The End of Innocence

Teen Pregnancy: Epidemic or Endemic?


Waiting for the epidural at Unity Park Ridge Hospital on July 21, 2014. Photo © Maureen MacGregor

When I arrived at the hospital on the evening of July 21st Brittney was lying silent in the bed clearly in a great amount of pain. Her grandmother and aunt greeted me and we discussed her progress as I set up my camera. At the tender age of 16 the girl in front of us, no longer a child but not yet an adult, was about to become a mother.

Brittney in her backyard one month from her due date on June 26, 2014. Photo © Maureen MacGregor

I met Brittney at the Young Mothers and Interim Health Academy in late May — halfway through her sixteenth year. A small but sturdy cheerleader, she was 7 months pregnant. Once school ended, her life consisted of weekly visits to the OB/GYN and the daily visits of her home tutor who was preparing her to re-take two of her Regents exams in August. It was a hot summer and the weight of her swollen belly seemed to grow with every step. Despite everything she seemed to take it in stride. Brittney was certainly strong willed and resilient but I suspect it was, at least partially, a front.

At one of Brittney’s OB/GYN appointments on June 27th, 2014. Photo © Maureen MacGregor

The Young Mothers and Interim Health academy shares a building at the end of Hart St. with several other businesses and institutions, most notably the Office of Adult and Career Learning Services (OACES). The entrance to the building has the full gamut of security features. Upon entrance to the lobby all bags are required to be put through an X-Ray machine and everyone must walk through a metal detector. Visitors must also sign in and out of a log book including the make and model of their car. From there it is a short elevator ride to the third floor where the doors open to the front desk of Young Mothers. Approximately 80 students are enrolled each year and on any given day about 50 students are in attendance. Begun in 1969, the school provides a safe learning space with more flexible attendance policies for not just pregnant students, but also those students with chronic illnesses that prevent them from attending school regularly.

Brittney with her son, Dylon, on his second night. July 23, 2014. Photo © Maureen MacGregor

An alarm goes off and Brittney stirs. It is 4:30 A.M. and after only a few hours of sleep Brittney is awakening to prepare herself and her son for the cold Rochester air and the long trip they take each morning to the babysitter’s home and to school. Her room is a mix of her childhood and her son’s; cheerleading trophies and stuffed animals line dusty shelves at the far end. Her son has an entire dresser filled with his clothes, diapers, etc not to mention his crib and various toys and rockers strewn about the room. Photographs, trinkets, and half-empty bottles of sports drinks line every flat surface. On the wall above Brittney’s bed brightly colored vinyl letters spell his name and on her vanity a matted print displays her name in block letters. She has free reign of the basement which used to be her father’s bedroom. The only part of him that remains is a Tupac Shakur poster hanging on the wall next to her bed, tacks pushed forcefully into the corners by her father many years ago now. Brittney doesn’t even really care for Tupac but the tacks are too difficult to remove.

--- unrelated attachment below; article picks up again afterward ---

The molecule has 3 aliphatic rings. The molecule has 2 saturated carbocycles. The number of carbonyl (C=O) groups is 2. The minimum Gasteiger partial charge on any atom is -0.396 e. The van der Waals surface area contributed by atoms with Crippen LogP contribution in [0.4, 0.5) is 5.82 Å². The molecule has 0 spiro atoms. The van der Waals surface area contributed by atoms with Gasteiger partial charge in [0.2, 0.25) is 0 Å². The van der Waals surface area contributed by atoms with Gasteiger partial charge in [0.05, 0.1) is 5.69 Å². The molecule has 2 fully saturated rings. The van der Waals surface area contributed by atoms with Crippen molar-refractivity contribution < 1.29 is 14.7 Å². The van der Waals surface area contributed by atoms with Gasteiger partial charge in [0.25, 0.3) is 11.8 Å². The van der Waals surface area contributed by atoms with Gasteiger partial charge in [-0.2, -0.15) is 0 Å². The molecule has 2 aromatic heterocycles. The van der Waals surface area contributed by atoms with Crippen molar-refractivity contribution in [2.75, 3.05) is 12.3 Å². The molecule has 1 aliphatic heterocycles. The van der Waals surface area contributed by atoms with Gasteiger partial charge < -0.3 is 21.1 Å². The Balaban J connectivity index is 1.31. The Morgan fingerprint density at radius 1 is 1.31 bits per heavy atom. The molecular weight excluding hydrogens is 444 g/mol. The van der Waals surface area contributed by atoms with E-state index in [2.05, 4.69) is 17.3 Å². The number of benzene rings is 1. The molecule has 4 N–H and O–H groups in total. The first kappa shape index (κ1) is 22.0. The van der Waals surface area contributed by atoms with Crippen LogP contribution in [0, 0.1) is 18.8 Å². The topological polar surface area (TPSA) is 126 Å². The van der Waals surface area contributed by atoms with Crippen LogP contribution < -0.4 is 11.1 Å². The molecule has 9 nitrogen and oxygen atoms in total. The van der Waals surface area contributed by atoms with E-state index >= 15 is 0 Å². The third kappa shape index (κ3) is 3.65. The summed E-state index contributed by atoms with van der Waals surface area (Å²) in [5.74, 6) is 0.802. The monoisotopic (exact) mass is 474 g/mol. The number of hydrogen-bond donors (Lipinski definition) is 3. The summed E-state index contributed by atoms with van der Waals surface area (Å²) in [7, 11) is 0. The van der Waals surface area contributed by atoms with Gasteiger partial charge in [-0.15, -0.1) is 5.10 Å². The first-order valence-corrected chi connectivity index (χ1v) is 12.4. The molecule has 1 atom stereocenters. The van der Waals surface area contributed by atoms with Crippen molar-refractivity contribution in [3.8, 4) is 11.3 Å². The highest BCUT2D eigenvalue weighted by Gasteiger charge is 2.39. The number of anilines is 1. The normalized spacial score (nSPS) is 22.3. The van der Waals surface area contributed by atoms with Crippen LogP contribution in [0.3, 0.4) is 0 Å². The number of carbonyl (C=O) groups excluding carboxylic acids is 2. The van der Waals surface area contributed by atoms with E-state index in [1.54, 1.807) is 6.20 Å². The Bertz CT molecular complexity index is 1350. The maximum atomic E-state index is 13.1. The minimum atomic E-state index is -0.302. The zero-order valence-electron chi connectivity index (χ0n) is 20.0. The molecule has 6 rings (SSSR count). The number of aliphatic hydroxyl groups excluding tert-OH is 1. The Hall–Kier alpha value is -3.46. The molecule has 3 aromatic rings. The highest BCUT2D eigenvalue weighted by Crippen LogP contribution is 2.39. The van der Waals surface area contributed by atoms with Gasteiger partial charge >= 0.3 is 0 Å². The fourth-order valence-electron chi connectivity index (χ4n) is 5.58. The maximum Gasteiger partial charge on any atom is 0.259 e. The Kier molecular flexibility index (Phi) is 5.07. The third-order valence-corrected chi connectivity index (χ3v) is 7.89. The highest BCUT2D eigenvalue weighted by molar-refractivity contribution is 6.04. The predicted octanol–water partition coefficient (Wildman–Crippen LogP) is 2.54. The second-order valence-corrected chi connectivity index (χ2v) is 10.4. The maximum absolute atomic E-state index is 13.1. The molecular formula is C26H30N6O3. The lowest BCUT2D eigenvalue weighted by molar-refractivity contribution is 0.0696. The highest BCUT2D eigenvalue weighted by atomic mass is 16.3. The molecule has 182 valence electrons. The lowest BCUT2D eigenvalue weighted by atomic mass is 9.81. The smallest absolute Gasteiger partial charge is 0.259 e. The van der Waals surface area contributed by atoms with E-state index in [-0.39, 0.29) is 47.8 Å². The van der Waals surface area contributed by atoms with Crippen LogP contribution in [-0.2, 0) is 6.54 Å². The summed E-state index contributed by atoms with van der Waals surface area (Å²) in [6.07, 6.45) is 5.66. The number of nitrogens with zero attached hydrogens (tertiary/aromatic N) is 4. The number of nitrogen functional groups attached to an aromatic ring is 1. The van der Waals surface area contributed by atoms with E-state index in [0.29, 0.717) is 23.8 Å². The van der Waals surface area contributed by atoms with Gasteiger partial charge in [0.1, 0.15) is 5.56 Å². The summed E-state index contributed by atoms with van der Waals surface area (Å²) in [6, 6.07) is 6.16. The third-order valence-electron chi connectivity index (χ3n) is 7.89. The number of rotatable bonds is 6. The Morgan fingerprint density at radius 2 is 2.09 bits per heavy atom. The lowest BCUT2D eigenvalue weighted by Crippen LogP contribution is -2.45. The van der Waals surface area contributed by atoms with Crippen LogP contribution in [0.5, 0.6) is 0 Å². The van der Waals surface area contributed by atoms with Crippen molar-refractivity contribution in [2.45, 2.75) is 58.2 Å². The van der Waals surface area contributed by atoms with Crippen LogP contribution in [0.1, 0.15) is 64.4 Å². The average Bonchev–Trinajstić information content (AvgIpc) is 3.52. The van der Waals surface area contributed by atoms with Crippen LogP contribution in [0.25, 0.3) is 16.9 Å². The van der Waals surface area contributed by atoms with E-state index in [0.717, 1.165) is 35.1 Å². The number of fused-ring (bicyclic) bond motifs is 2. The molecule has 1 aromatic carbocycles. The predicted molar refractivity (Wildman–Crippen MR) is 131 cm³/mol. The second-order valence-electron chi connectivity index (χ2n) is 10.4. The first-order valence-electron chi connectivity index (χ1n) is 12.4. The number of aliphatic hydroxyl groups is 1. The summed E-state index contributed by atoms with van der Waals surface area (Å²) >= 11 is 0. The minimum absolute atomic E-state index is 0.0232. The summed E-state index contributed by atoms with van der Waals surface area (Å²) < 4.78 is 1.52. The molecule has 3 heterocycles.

Brittney with her mother in an undated family photo.

Brittney’s mother was 19 when she had her. The third of what would become seven children, Brittney has lived with her grandparents and older brother more or less since kindergarten. The way she tells it, her father is “locked up” and she isn’t allowed to know where her mother lives though she does occasionally see her. However, she lights up when she speaks of her grandmother. “My grandmother is like my mom,” she has said many times. Debbie is Brittney’s paternal grandmother and legal guardian and has been raising children for 37 years. Besides being the family’s main breadwinner Debbie is Brittney’s biggest supporter. Without her unrelenting support it isn’t clear how Brittney would be faring as a new mother.